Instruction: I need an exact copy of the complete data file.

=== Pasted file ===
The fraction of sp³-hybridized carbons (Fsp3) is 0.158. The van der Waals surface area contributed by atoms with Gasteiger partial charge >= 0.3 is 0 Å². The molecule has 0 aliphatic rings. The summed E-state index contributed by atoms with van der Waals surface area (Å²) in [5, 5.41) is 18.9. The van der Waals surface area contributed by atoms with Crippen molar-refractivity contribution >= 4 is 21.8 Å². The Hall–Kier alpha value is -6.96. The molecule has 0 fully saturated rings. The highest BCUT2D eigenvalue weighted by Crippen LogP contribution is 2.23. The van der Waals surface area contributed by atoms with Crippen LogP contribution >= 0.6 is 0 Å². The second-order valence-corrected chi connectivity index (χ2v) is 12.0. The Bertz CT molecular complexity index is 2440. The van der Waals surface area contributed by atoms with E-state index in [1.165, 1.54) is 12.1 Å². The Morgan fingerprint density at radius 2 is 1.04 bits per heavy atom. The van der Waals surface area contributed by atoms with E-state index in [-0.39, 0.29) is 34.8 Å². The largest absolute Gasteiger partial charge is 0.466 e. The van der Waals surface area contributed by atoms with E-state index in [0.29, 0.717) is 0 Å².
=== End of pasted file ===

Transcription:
The fraction of sp³-hybridized carbons (Fsp3) is 0.158. The van der Waals surface area contributed by atoms with Gasteiger partial charge >= 0.3 is 0 Å². The molecule has 0 aliphatic rings. The summed E-state index contributed by atoms with van der Waals surface area (Å²) in [5, 5.41) is 18.9. The van der Waals surface area contributed by atoms with Crippen molar-refractivity contribution >= 4 is 21.8 Å². The Hall–Kier alpha value is -6.96. The molecule has 0 fully saturated rings. The highest BCUT2D eigenvalue weighted by Crippen LogP contribution is 2.23. The van der Waals surface area contributed by atoms with Crippen LogP contribution >= 0.6 is 0 Å². The second-order valence-corrected chi connectivity index (χ2v) is 12.0. The Bertz CT molecular complexity index is 2440. The van der Waals surface area contributed by atoms with E-state index in [1.165, 1.54) is 12.1 Å². The Morgan fingerprint density at radius 2 is 1.04 bits per heavy atom. The van der Waals surface area contributed by atoms with E-state index in [-0.39, 0.29) is 34.8 Å². The largest absolute Gasteiger partial charge is 0.466 e. The van der Waals surface area contributed by atoms with E-state index in [0.29, 0.717) is 0 Å².